This time I'll share with you some details of how we developed the interactive Moomin Costume Party kids app. Using a known brand like the Moomins means instant recognition from the existing fan base, but there's also more parties involved and a more complex decision-making process. I hope this post will give you some new insight on what happens in our office on a day-to-day basis.
Partners involved in the process
Spinfy, that's us
Moomin Characters Ltd, the copyright holder
Riina and Sami Kaarla, author and illustrator couple
WSOY, Finnish book publisher
Step one - The concept
The idea about Moomin Costume Party came from Riina and Sami Kaarla, an adorable author couple who have written and illustrated several children's books, including the newer Moomin books for toddlers. After developing the interactive Moomin and the Lost Belongings storybook together with us, both Spinfy and the Kaarla couple thought it was time for a different kind of kids app with more gamification and interactivity. It was important to keep the app simple, without any text, for it to be globally applicable on its initial release.
Step two – Clear plan
Spinfy met Riina and Sami Kaarla and WSOY to discuss the details of the app. At this early stage it was important to be as clear as possible about what features and interactions the app would contain. Many ideas were abandoned or categorized as ”nice-to-have in the future updates”. The work started in the end of September and the deadline was set to early December, so limitations were necessary in order to reach a realistic plan and schedule. I think that in all creative projects everybody has big ideas and a vision on how the end-result should work and look like. However, you still need to keep your feet firmly on the ground and you might need to ”kill your darlings” in order to keep the goal realistic.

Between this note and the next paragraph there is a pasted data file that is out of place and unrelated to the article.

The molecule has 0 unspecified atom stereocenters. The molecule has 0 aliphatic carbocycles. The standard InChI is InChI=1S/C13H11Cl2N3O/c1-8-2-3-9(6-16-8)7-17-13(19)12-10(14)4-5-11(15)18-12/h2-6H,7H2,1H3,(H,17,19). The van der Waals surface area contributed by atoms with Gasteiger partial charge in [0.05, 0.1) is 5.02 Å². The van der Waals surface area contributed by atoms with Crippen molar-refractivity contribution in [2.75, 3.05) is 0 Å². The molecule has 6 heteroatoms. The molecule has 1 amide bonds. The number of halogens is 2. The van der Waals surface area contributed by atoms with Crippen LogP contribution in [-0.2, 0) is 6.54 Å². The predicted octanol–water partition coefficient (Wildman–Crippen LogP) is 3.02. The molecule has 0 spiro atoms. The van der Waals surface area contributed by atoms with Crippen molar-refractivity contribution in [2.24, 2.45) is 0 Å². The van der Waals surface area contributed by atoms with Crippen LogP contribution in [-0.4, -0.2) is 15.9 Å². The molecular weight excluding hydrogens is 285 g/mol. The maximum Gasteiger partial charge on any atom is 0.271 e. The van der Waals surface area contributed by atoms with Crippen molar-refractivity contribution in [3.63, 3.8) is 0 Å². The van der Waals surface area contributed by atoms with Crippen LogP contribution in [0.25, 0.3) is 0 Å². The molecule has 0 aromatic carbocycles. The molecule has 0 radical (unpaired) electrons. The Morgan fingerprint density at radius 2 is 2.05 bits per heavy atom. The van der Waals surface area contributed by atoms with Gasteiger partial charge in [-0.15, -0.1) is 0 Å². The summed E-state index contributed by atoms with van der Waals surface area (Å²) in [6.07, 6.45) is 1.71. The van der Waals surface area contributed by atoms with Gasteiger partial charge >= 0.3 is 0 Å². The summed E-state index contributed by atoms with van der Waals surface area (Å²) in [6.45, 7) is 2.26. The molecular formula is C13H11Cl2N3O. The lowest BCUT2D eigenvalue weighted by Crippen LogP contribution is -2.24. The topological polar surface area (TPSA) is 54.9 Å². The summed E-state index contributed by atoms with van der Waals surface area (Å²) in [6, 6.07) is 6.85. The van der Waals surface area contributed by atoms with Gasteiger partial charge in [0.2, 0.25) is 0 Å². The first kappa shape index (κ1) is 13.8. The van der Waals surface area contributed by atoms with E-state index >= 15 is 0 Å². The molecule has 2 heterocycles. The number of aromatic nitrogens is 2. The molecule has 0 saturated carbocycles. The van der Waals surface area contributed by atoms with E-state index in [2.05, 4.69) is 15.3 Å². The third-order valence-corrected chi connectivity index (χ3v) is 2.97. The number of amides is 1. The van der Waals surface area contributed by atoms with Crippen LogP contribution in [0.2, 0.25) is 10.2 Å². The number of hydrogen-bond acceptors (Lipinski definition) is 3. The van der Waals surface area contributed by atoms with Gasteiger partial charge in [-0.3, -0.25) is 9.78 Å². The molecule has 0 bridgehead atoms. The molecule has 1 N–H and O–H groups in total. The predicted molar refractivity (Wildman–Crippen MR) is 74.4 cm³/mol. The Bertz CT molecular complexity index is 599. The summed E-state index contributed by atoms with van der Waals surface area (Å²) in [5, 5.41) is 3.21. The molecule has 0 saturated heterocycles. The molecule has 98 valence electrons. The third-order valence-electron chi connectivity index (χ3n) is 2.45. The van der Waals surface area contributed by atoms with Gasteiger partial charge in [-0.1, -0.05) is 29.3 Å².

Step three – Illustrations
When the plan was ready, Riina and Sami Kaarla drew the illustrations for the app. In this case, the characters (Moomintroll and Snork Maiden), backgrounds, and all the different costumes. Kaarlas draw and digitalized them as separate objects, making the job easier for our Graphic Designer.
Once the Kaarlas were done with all the illustrations Pirkka took over the job in our end. He’s one of our Graphic Designers and we are proud to say that he recently won the Graphic Designer of the Year title in a Finnish game magazine! He magically transformed the graphics into suitable format for programming. I personally don't know much about the technical aspects of this process, so to me it looks pretty much like this.
Now guess what happened after this. I'll tell you that next week.